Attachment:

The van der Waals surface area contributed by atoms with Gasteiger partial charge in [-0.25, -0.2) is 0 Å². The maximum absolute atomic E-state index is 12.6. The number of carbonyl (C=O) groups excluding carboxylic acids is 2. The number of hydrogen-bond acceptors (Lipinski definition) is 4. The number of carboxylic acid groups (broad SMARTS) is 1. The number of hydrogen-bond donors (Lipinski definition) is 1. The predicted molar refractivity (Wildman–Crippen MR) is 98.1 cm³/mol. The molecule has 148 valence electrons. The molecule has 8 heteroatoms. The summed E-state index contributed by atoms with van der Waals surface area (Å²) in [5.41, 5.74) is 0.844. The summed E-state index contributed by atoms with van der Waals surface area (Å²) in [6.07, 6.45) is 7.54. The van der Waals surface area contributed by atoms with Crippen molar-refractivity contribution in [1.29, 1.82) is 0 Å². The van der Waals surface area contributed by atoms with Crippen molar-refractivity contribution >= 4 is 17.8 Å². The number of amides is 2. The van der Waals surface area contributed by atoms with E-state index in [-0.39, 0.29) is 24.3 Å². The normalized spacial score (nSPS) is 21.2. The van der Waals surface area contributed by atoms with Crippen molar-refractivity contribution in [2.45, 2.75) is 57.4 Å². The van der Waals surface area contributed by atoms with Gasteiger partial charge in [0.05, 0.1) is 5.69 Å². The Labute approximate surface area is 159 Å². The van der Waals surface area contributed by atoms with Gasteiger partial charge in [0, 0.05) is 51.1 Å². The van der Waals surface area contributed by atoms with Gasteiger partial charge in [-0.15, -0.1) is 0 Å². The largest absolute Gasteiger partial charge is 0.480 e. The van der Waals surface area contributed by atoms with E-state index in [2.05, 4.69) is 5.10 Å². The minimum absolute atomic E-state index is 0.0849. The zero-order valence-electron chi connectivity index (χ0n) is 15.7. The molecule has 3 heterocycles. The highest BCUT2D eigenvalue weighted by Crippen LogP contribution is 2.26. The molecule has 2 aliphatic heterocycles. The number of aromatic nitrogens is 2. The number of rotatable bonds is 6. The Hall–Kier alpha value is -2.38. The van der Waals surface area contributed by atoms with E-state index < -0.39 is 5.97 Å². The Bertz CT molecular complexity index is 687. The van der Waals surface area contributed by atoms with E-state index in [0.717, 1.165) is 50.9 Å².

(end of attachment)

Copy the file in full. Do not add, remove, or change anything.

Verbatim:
The van der Waals surface area contributed by atoms with Gasteiger partial charge in [-0.25, -0.2) is 0 Å². The maximum absolute atomic E-state index is 12.6. The number of carbonyl (C=O) groups excluding carboxylic acids is 2. The number of hydrogen-bond acceptors (Lipinski definition) is 4. The number of carboxylic acid groups (broad SMARTS) is 1. The number of hydrogen-bond donors (Lipinski definition) is 1. The predicted molar refractivity (Wildman–Crippen MR) is 98.1 cm³/mol. The molecule has 148 valence electrons. The molecule has 8 heteroatoms. The summed E-state index contributed by atoms with van der Waals surface area (Å²) in [5.41, 5.74) is 0.844. The summed E-state index contributed by atoms with van der Waals surface area (Å²) in [6.07, 6.45) is 7.54. The van der Waals surface area contributed by atoms with Crippen molar-refractivity contribution in [1.29, 1.82) is 0 Å². The van der Waals surface area contributed by atoms with Crippen molar-refractivity contribution >= 4 is 17.8 Å². The number of amides is 2. The van der Waals surface area contributed by atoms with E-state index in [-0.39, 0.29) is 24.3 Å². The normalized spacial score (nSPS) is 21.2. The van der Waals surface area contributed by atoms with Crippen molar-refractivity contribution in [2.45, 2.75) is 57.4 Å². The van der Waals surface area contributed by atoms with Gasteiger partial charge in [0.05, 0.1) is 5.69 Å². The Labute approximate surface area is 159 Å². The van der Waals surface area contributed by atoms with Gasteiger partial charge in [0, 0.05) is 51.1 Å². The van der Waals surface area contributed by atoms with Gasteiger partial charge in [-0.15, -0.1) is 0 Å². The largest absolute Gasteiger partial charge is 0.480 e. The van der Waals surface area contributed by atoms with E-state index in [2.05, 4.69) is 5.10 Å². The minimum absolute atomic E-state index is 0.0849. The zero-order valence-electron chi connectivity index (χ0n) is 15.7. The molecule has 3 heterocycles. The highest BCUT2D eigenvalue weighted by Crippen LogP contribution is 2.26. The molecule has 2 aliphatic heterocycles. The number of aromatic nitrogens is 2. The number of rotatable bonds is 6. The Hall–Kier alpha value is -2.38. The van der Waals surface area contributed by atoms with E-state index < -0.39 is 5.97 Å². The Bertz CT molecular complexity index is 687. The van der Waals surface area contributed by atoms with E-state index in [0.717, 1.165) is 50.9 Å².